The early years of life are a period in which the foundation for future learning is being laid at the emotional, cognitive, experiential, and even cellular levels.
During infancy, brain development is occurring at a faster pace than at any other time in a human being’s development. The networks within the infant’s brain are transformed into an increasingly complex web of visual, motor, language, and socialemotional connections that are essential for later literacy learning.
Narrative refers to the process of stringing together meaningful ideas as a story. Through exploration and discovery, observing daily events, and listening to simple stories, infants and toddlers begin to appreciate narrative and to themselves become “storytellers.” When a baby points to a dropped bottle and gestures grandly, she may be saying, “I was holding my bottle. Then it slipped. Now look, there’s a big mess!” When these narratives are acknowledged, infants are motivated to continue sharing their stories with adults. Narrative understanding is at the heart of learning to read and communicate.
Communication and Language Development
Print, spoken language, and gesturing are all strategies human beings use to communicate. In the first 3 years, infants and toddlers begin acquiring the first of thousands of words they will use throughout their lives. Simultaneously, children are learning the rules of grammar as well as absorbing the social conventions that exist around communication in their community. When adults respond sensitively and consistently to infants’ and toddlers’ attempts to communicate, children develop a sense of their own competence and self-efficacy.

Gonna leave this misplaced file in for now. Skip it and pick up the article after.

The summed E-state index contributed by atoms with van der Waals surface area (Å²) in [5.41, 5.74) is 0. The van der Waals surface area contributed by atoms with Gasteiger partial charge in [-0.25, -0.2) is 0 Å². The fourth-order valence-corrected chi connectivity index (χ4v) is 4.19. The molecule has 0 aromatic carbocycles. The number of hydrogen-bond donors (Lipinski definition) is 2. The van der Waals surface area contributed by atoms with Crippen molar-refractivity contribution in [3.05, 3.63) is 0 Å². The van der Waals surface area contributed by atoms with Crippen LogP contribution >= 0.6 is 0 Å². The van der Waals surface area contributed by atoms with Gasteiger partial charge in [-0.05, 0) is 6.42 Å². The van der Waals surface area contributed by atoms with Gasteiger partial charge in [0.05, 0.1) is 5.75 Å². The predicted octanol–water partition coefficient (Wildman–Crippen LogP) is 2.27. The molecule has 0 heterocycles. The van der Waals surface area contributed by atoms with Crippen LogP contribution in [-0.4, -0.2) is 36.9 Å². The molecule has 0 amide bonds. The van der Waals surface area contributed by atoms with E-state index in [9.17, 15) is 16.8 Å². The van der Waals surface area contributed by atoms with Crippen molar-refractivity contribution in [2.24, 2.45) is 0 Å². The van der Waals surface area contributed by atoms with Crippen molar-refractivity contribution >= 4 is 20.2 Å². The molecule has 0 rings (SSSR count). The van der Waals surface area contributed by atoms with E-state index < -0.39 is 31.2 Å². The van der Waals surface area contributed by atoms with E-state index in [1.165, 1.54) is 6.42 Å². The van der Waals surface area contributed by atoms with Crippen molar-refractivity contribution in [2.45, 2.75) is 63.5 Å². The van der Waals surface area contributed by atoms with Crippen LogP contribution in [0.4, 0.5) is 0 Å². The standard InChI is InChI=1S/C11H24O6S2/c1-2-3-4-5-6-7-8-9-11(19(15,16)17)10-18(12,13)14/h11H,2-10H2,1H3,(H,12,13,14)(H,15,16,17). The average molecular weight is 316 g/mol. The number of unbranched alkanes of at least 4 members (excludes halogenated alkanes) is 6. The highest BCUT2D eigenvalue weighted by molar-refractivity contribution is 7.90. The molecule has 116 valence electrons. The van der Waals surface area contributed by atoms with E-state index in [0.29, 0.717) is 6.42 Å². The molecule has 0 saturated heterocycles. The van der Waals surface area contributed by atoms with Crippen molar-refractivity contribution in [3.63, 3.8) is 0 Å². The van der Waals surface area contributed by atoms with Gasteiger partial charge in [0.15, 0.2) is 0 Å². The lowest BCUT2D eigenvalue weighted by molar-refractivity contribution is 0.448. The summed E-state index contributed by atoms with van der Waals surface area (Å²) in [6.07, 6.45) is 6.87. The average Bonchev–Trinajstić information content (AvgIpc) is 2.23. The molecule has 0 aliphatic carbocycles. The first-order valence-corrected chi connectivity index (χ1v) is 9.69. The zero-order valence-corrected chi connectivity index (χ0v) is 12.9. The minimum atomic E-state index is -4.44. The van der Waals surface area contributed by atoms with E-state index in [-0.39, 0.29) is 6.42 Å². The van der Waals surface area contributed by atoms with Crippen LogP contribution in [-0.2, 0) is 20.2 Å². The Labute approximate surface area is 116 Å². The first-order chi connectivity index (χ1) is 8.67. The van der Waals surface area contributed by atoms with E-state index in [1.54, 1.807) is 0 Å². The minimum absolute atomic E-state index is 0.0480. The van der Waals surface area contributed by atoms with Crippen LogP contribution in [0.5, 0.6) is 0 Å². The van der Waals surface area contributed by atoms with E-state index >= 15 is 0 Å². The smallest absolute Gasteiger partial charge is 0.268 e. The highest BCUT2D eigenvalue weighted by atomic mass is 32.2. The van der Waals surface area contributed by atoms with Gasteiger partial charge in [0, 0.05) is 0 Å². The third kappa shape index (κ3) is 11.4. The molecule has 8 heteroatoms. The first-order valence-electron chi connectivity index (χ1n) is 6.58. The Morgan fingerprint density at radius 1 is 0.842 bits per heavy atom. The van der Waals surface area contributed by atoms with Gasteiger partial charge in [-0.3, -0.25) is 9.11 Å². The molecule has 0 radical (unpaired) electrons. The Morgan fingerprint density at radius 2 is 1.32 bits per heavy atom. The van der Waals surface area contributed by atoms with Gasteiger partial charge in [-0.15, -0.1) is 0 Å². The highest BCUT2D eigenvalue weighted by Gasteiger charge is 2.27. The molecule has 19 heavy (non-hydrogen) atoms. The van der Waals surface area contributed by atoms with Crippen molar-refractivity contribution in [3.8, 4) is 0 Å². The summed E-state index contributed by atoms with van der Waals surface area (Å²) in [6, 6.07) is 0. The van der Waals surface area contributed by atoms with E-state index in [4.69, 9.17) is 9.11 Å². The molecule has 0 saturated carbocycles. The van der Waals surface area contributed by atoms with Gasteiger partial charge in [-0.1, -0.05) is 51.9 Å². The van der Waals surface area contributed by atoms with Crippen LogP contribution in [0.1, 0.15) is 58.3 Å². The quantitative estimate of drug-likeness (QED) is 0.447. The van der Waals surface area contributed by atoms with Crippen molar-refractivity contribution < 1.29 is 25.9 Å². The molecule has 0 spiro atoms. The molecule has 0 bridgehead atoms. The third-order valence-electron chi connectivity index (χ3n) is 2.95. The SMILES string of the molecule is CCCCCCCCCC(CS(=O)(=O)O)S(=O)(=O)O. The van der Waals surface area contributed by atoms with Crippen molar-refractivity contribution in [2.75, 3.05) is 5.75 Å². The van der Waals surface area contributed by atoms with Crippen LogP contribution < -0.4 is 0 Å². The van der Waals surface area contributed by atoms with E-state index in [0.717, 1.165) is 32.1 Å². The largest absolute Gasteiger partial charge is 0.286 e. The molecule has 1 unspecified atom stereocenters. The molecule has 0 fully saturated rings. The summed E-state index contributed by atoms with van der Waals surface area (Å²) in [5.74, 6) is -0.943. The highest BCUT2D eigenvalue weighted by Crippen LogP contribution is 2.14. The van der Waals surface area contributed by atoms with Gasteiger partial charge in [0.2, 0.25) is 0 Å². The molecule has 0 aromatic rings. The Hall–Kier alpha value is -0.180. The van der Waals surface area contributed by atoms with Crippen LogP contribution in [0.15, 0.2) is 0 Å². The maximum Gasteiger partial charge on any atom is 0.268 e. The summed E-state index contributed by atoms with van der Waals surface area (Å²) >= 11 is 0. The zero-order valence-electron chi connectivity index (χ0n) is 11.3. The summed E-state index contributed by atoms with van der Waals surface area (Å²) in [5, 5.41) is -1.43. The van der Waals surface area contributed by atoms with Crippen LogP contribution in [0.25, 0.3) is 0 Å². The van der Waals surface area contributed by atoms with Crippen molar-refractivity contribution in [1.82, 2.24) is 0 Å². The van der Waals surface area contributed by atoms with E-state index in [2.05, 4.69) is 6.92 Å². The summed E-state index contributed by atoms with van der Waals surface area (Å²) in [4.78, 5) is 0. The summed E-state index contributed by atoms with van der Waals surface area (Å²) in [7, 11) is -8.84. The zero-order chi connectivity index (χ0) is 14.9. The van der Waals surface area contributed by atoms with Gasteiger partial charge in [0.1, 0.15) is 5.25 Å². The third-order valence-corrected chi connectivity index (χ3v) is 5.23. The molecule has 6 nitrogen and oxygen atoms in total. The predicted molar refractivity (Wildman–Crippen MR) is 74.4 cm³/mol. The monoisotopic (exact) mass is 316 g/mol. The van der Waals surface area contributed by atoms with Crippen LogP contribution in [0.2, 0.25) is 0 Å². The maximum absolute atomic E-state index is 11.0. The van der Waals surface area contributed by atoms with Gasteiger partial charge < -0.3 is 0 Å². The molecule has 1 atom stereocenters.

The development of strong attachment relationships with family and primary caregivers may be the central task of infancy. It is in the context of warm, loving relationships that infants learn to trust, to feel safe exploring their worlds, and to develop a sense of competence and confidence in their own ability to master new skills. This growing sense of self-esteem and personal identity prepares them for later success as communication partners, readers, and writers.
As infants and toddlers, children are introduced to their cultural community, their culture’s approach to learning, ways of interacting, and important stories and traditions. Ensuring continuity between home and child care is one important way that teachers can support children’s early learning.
Appreciation of Print and Pleasure in Reading
Long before children are readers, they can develop an appreciation for the sounds of language (phonological awareness) through the songs, imitation, and sound plays that all cultures share with their infants. Very young children also begin to associate pleasure with reading when they share this experience with a loving adult.
This article was excerpted from the following publication:
Im, J., Osborn, C., Sánchez, S. and Thorp, E. (in press). . Washington, DC: ZERO TO THREE.